Prebiotics like oligofructose cannot be digested by rodents or humans, but they are welcome treats for certain types of beneficial gut bacteria, like Bifidobacteria. Colonies of those bacteria chowed down and grew, taking over the guts of obese mice and crowding out bad actors, like pro-inflammatory bacteria. This, in turn, decreased systemic inflammation and slowed cartilage breakdown in the mice’s osteoarthritic knees.
Before You Head to the Vitamin Shop
Though there are parallels between mouse and human microbiomes, the bacteria that protected mice from obesity-related osteoarthritis may differ from the bacteria that could help humans. There are no treatments that can slow progression of osteoarthritis – and definitely nothing reverses it,” said Eric Schott, Ph.D., postdoctoral fellow at URMC and soon-to-be clinical research scientist at Solarea Bio, Inc. “But this study sets the stage to develop therapies that target the microbiome and may actually treat the disease.”
As For Humans
In a 2014 study published in the journal Nutrition, 46 patients with rheumatoid arthritis (RA) were divided into two groups. One group received daily supplements containing Lactobacilluscasei and the other group received a placebo. After an eight-week period, several markers of inflammation were significantly lower in the probiotic group, leading researchers to state that, although further studies are needed to confirm the results, these conclusions may lead to the use of probiotics as an adjunct therapy for patients with RA.
In another study, patients with a variety of arthritic conditions who took the probiotic bacteria B. infantis for eight weeks had lower levels of inflammation compared with those who took a placebo. And healthy people who took probiotics also saw a reduction in inflammation compared with those who took a placebo. The results suggest that probiotics may lower levels of inflammation, regardless of the affliction.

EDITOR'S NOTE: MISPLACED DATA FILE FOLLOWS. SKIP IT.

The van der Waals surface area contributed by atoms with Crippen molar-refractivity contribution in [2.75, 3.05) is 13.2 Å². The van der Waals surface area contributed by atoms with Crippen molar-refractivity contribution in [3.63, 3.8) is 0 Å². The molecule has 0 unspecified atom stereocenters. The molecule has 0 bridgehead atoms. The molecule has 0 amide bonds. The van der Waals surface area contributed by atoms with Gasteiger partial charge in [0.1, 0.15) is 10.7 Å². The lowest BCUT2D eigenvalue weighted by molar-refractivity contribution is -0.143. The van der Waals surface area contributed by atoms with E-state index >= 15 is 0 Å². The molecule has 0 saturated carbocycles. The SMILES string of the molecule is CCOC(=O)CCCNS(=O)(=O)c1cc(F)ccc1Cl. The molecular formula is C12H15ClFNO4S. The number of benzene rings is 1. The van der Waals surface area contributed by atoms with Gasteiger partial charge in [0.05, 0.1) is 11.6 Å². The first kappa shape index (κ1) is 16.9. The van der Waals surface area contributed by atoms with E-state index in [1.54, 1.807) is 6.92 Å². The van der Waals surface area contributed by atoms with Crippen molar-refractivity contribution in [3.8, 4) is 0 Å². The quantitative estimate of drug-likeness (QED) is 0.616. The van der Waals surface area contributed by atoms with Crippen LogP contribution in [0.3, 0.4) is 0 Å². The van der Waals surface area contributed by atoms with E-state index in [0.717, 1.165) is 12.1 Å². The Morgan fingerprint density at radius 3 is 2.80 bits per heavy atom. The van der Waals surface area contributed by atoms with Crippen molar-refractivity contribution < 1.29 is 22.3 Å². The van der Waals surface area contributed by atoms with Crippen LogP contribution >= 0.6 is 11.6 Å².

Probiotics are thought to promote health by giving a boost to the good bacteria that live in the gut (the so-called gut microbiota). In fact, some of the bacteria that are present in our bodies are also available as probiotics, including certain strains of Lactobacillus and Bifidobacterium. While definitive connections between the gut microbiome and arthritis have yet to be discovered, you can adopt a diet that promotes a balanced and diverse level of gut bacteria by adding :
Sauerkraut, kimchi, miso, tempeh, fermented tofu, pickles, and pickled items such as pickled beets, radish, garlic, and cucumbers. Probiotic bacteria predigest these foods during fermentation, making nutrients easier to absorb. The probiotic bacteria then join your gut microbiome when you eat these foods.
Diets rich in lactose-containing food ie fat-free milk, yogurt, and the like; are usually very beneficial for their bacterial content.
Since there’s no oversight on supplements there is no guarantee they contain the same strains of probiotics that have been proven clinically effective. A recent report from ConsumerLab found that 30 percent of probiotic supplements did not contain the amounts of helpful organisms touted on their labels.
If you want to make sure that contents are as advertised, look for a U.S. Pharmacopeial Convention (USP) verification label which indicates that an independent third party has verified the ingredients – and ask your doctor before starting any supplements. They may interact with your medications or produce other unintended effects. Your doctor also may be able to give you some guidance on the best way to take them.
There is no one-size-fits-all probiotic supplement. What works for one person may not work for the next. Try one for a month and see how you feel. If you don’t get any relief or if you are getting a bad reaction, discontinue and try another kind.
Fresh fruit and veggies and whole grains protect against infection and prevent bacteria from eating your stomach lining.
While there is no one specific food plan to follow, foods rich in omega-3-fatty acids can help
- Cold-water fatty fish like salmon, trout, and fresh tuna
- Flaxseed, soybean, and canola oils
- Grass-fed beef
A healthy diet that helps us to lose weight, improves health overall and balances our gut flora is a win-win all around. If it lessens our pain as well, why not give it a try?